“More broadly, the story of the election is the implosion of the center-left and the vivid and growing strength of the radical right.” David Remnick (New Yorker, Jan. 21, 2013)
Actual results? If Shas and United Torah Judaism are considered “radical right,” then I guess Remnick is still wrong. Shas and United Torah Judaism, however, are not radical right, they’re opportunistic right and will cut a deal with whomever is willing to be their best benefactor.
On the other hand, the center-left managed to gain 48 seats, which in effect means that Kadima, which won 8 seats if you count their and Livni’s HaTnua as one, has been replaced by a more left-center Yesh Atid. Likud, Israel Beitenu and Habait Hayehudi managed 42 seats between them despite entering this last Knesset with 40 and HaBayit Hayehudi growing from 3 to 11 seats, mostly by stealing them from Likud.
In other words, Israel still has a vibrant center-left and even center-right, although we’ll know more about this as a coalition forms.
North American and other Western prognosticators are fed their information about Israel primarily by people who tell them what they want to hear, usually in excellent English. As a result, they don’t truly have Israel’s pulse. If all you do is read Ha’aretz, 972mag, Open Zion and their ilk, you end up reading all about the horrors of Israel and actually believing this is what Israel is about. Take a look again at Remnick’s quote. These people who speak so loudly for the far-left are a minority by Israeli standards, and although they’re effective in getting the word out, speak English well and criticize Israel as much, if not more than the BBC, they still get many things very wrong because their views are skewed by their strong political bias.
Israel has a vibrant democracy. Anyone reading Ha’aretz, 972mag, Open Zion and the like, has been reading story after story about the demise of Israeli democracy. It’s ironic because these same sources like to play up the “moderate” nature of the PA, led by a man who was supposed to be up for re-election almost 5 years ago, at the end of his first four year term. The PA (and Hamas) get a pass from these commentators because of their soft racism of low expectations from Arab politics. But Israel, which supposedly was turning to the extreme right and having its politics trampled by extremists, has proven to be an extremely resilient and true democracy. Fully 2 new parties garnered 25 votes among them, while the party which won the most seats in the last Knesset has been reduced to two seats. Even the Arab parties picked up two new seats and Israel Beiteinu is essentially history and will most likely merge permanently with Likud in time. Habayit Hayehudi electrified and influenced voters, probably doubling their realistic numbers from the early part of 2001 when they were a couple of different, smaller, parties. Turnout in this election was over 60% in the general population and 80% in the IDF, which remains an army of young Israelis.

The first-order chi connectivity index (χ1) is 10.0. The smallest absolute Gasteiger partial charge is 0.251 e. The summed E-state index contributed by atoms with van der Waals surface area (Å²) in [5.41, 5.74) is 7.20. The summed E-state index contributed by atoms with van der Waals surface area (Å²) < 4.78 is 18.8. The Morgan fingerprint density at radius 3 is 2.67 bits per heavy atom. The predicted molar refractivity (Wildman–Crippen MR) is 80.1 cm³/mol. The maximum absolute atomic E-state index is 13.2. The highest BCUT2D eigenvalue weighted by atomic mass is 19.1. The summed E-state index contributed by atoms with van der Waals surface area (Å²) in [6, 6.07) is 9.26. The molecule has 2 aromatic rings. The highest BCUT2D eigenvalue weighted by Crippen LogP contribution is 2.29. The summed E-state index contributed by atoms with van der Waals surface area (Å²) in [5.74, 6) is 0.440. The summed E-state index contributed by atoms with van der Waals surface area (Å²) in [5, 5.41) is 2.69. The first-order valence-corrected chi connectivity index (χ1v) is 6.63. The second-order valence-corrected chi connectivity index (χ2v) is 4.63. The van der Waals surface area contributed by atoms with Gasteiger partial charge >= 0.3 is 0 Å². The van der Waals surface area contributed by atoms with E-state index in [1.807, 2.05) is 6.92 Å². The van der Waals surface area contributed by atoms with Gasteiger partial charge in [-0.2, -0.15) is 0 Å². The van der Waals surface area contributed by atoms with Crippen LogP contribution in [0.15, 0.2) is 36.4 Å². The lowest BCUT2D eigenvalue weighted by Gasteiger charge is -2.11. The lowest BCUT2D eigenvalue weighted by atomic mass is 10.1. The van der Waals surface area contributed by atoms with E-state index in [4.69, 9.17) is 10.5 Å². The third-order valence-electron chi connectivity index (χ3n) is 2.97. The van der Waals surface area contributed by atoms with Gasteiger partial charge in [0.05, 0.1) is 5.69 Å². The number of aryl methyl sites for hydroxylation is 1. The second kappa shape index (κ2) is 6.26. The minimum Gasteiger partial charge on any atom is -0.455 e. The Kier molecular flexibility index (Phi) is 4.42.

Politicians may typically be cynical and somewhat narcissistic, but take a look at who is leading the parties and who some of their fellow travelers are and you see that a large portion of Israel’s political spectrum is populated by ideologues who care deeply about Israel and the type of society they are trying to build there. Sure, there are many problems and many sides tugging hard on their end of the rope, but ultimately, it is hard to argue with the seriousness of the beliefs and positions of Lapid, Bennet, Yacimovish, Livni (yes, Livni who refused to become PM if the price of putting together a coalition meant capitulating to Shas’s demands), Gal On and Netanyahu, not to mention the folks on the Arab parties’ list. This is very encouraging because at the end of the day, you need people who seek to improve the circumstances of the state and its citizens as opposed to their own status.
Domestic issues are taking on a role no less important than security issues. Make no mistake, Yesh Atid and Labor won 34 seats between them because their voters assumed a soft center-left “two state a la barak” position, but were primarily concerned with these parties’ positions on domestic issues. Likud, on the other hand, which positioned itself as the party that will “protect” Israel, lost net seats. In some ways, the lesson here is that life is becoming more and more normalized in Israel over time. The Arab-Israeli conflict remains a concern, but in many respects, Israel’s strength and secure position is now a given among Israelis, or at least is felt to be sufficiently static that they can focus on bread and butter. This is a healthy change and an important one as Israel has to address societal conflicts and find means to correct difficult circumstances for many of its citizens.
Along the same lines, Iran did not seem to be a key issue and the settlements were also somewhat of a bust in terms of what interested voters. That may mean resignation to the fact that the average Israeli can’t affect either issue greatly, but it may also mean that Israelis don’t deem either issue to be a priority.
Ayelet Shaked is beautiful (and very impressive).